- Effexor- ANOTHER antidepressant…(175mg-just DOUBLED my dose last week)
- Adderrall XR- the only way I can stay awake any more(?mg)
- Klonapin- the only reason I can sleep at night(3mg per day)
- Neurontin- the only legit pain component of this regimen (1200mg/day)
- And a whole bunch of supplements, teas, extracts, etc. aimed at keeping these side-effect-heavy drugs from destroying me (also, not really working)
I see her again next week, so here’s hoping she believes that I am still in exactly the same amount of pain as I was before. Jason says they make me “easier to be around”, so I guess I was a little mad at the world there for a bit…but I shouldn’t need THIS MANY pills to calm my anxiety, should I?
3. The gyno-onco: After having *excessive* bleeding in the middle of my cycle, and the worst cramps of my life, I went for an exam and the words I never ever wanted to hear came out of her mouth: “you have mass on your right ovary”. From then it was a flurry of getting a pelvic/transvag US, getting my CA-125 done (still haven’t bc I couldn’t find a lab to do it within my network) and then having 4 different people reading it (including the radiologist)!
Nurse 1: “It’s normal”.
My response: “What the fuck does that mean? How does that help me explain bleeding, pain and all my other symptoms?”
Nurse 1:”You have bleeding? And pain? You’re BRCA2+? Let me have the nurse practitioner look at it again.”
My response: “Why don’t you people ever talk to one another?!”
Nurse 1: (silence) “We’ll call you back.”
Nurse 2:”The nurse practitioner said it looks normal, of course, you do have a mass on your right ovary.”
My Response: “What the fuckity fuck?! Why wasn’t that said before? You can’t tell if it’s normal from looking at an US? What about the bleeding?!”
Nurse 2:”The nurse practitioner says to take Advil and two birth control pills for three days.”
My response: “Let me speak with this “Nurse Practitioner”
Nurse 2: “We’ll call you back.”
NP: “It’s very small and they usually go away on their own.”
My response: “So small that the doctor could feel it, huh?”
NP: “Well, she is a very good doctor.”
My response: “I know, that’s why I pay to see her. I would like to talk to HER. I have very specific needs, of which she is aware, and I do not wish to gamble on my life. No more speculation, just have her call me ASAP.”
NP: “We’ll have her call you when she gets in on Thursday.”
Nurse 1: “The doctor has looked at your US and wants to see you as soon as possible.”
My Response: (In my head, I said NO DUH…) “Please schedule me for her first available”
I love nurses, and I admire nurse practitioners, but if I’m going to a specialist, I don’t need everyone and their brother speculating. Of course she wants to see me. Of course she knows I’m bleeding and in pain. Of course she factored these things in when examining a “normal” US of a 30-year-old female. Ugh.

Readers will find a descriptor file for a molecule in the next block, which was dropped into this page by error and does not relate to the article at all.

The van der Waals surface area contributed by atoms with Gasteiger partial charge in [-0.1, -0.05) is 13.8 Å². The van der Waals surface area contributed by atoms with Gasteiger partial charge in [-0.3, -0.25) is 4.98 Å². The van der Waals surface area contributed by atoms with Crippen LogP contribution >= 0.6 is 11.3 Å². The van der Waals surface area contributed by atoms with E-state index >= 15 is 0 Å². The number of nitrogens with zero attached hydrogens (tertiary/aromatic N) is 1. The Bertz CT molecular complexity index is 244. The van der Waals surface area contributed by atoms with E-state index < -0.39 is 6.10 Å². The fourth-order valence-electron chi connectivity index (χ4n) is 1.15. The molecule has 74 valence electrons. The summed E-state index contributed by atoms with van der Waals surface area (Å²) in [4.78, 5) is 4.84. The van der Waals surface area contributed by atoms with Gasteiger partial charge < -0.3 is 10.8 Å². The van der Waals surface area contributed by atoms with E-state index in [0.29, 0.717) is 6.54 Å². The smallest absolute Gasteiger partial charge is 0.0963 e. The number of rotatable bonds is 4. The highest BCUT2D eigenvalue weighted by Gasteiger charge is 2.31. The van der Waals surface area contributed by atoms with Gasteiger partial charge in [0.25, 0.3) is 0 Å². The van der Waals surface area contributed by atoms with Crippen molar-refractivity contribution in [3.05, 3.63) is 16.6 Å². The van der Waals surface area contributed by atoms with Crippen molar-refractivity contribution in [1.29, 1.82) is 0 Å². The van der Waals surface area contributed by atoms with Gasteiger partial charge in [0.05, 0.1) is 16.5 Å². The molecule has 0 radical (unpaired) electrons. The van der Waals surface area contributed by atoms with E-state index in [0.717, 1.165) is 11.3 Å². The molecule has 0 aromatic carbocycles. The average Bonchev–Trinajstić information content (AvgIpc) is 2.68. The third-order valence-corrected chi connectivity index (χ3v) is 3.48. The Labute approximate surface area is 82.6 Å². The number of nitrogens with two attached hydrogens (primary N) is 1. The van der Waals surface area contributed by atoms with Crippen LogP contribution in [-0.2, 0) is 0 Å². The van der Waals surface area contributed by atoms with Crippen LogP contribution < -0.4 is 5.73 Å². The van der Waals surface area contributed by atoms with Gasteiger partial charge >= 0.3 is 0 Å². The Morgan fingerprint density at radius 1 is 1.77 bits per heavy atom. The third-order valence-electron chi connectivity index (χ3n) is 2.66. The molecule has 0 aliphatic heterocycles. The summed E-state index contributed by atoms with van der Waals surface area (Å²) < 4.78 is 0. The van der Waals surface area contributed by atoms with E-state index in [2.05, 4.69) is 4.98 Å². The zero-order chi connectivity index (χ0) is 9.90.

So, that leaves me with just over a week until my boobieversary, with a possible abdominal surgery to biopsy it looming on the horizon. There goes the leave I’ve been saving for vacation…womp womp.
Médaille miraculeuse, protège-moi.
J quit smoking on Saturday, and I am over the moon about it…. but I am really struggling to help him get over his withdrawal. He’s mean and tired and grumpy (all legit, and to be expected), but ever since he admitted that he doesn’t want to tell me when something’s wrong with him because what I’m going through is inevitably worse (which is sad, and I don’t want him to feel like that) I’ve tried to pretend I’m okay anytime he’s been feeling ill.
Yesterday, though, I totally overdid it and I feel like crawling under my desk and dying. I barely have the strength to pick up my arms, let alone use them in any functional way. I just want to scream “OOOOOOOOOOOOOUUUUUUUUUUUUUUUCCCCCCCCCCCCCCCCCCHHHHHHHHHHHHHHHHHHHH” but instead, I will continue (quietly) to do the dishes until my arm is numb, and chop vegetables until I can’t hold my arms above the counter anymore. I know it sucks for him, so I will say nothing to him… but to you guys, I say: O.U.C.H. Only three more days until I see my “palliative care” doctor (another post forthcoming) and find out if he can diagnose me as RSD.
As for J, I am so proud of him – quitting cold turkey is very, very hard, but he’s so damn stubborn, I know he’ll be able to do it. If he can quit, then maybe we really will be able to grow old together – me with no boobs, and him with clean lungs.
Exhausted, Hurty Puppy
Finally saw Dr. B this morning, and he agreed with my subconscious: further trauma to my body seems like
- unnecessary pain
- could result in further issues
- may not have any positive benefits whatsoever
- could insight infection
So, Dali boob is here to stay. BUT, as I was just saying to my mother (about all my doctor dumpers), Dr. B did the “good doctor” thing: he gave me a referral to another pain specialist, and also gave us two names of nerve surgeons (one in Baltimore at Union Memorial – who pioneered a lot of nerve surgeries – and his protegee at Georgetown) who he assured us were top notch.
The big relief was that right now, there’s nothing “wrong” (meaning the implant being out of pocket is not going to hurt me), and my right implant has not capsulized as much as I thought (although the scar tissue is much worse).
So… same ol’ same ol’ for right now. Time to call the new pain doctor and see what he/she says (the name “Loren” threw me for a loop!). Fingers crossed for the next steps forward.